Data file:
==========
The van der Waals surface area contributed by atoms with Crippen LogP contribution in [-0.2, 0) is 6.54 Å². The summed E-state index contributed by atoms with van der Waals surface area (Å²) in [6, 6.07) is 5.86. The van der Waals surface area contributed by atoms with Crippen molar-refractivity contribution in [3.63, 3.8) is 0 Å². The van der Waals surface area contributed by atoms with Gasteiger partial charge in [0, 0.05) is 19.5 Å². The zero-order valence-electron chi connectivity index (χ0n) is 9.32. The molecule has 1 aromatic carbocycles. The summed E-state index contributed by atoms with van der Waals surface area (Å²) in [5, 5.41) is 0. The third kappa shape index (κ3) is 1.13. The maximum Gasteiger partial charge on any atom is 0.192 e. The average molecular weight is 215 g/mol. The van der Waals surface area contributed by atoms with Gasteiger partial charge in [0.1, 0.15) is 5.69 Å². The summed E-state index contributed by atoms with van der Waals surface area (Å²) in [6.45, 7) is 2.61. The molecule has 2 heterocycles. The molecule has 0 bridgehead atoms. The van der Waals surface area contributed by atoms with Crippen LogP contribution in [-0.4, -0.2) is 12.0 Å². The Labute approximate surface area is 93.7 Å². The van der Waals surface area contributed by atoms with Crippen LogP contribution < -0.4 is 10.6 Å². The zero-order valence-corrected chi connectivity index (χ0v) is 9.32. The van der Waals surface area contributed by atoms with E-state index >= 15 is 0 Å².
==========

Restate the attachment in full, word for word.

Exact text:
The van der Waals surface area contributed by atoms with Crippen LogP contribution in [-0.2, 0) is 6.54 Å². The summed E-state index contributed by atoms with van der Waals surface area (Å²) in [6, 6.07) is 5.86. The van der Waals surface area contributed by atoms with Crippen molar-refractivity contribution in [3.63, 3.8) is 0 Å². The van der Waals surface area contributed by atoms with Gasteiger partial charge in [0, 0.05) is 19.5 Å². The zero-order valence-electron chi connectivity index (χ0n) is 9.32. The molecule has 1 aromatic carbocycles. The summed E-state index contributed by atoms with van der Waals surface area (Å²) in [5, 5.41) is 0. The third kappa shape index (κ3) is 1.13. The maximum Gasteiger partial charge on any atom is 0.192 e. The average molecular weight is 215 g/mol. The van der Waals surface area contributed by atoms with Gasteiger partial charge in [0.1, 0.15) is 5.69 Å². The summed E-state index contributed by atoms with van der Waals surface area (Å²) in [6.45, 7) is 2.61. The molecule has 2 heterocycles. The molecule has 0 bridgehead atoms. The van der Waals surface area contributed by atoms with Crippen LogP contribution in [-0.4, -0.2) is 12.0 Å². The Labute approximate surface area is 93.7 Å². The van der Waals surface area contributed by atoms with Crippen LogP contribution < -0.4 is 10.6 Å². The zero-order valence-corrected chi connectivity index (χ0v) is 9.32. The van der Waals surface area contributed by atoms with E-state index >= 15 is 0 Å².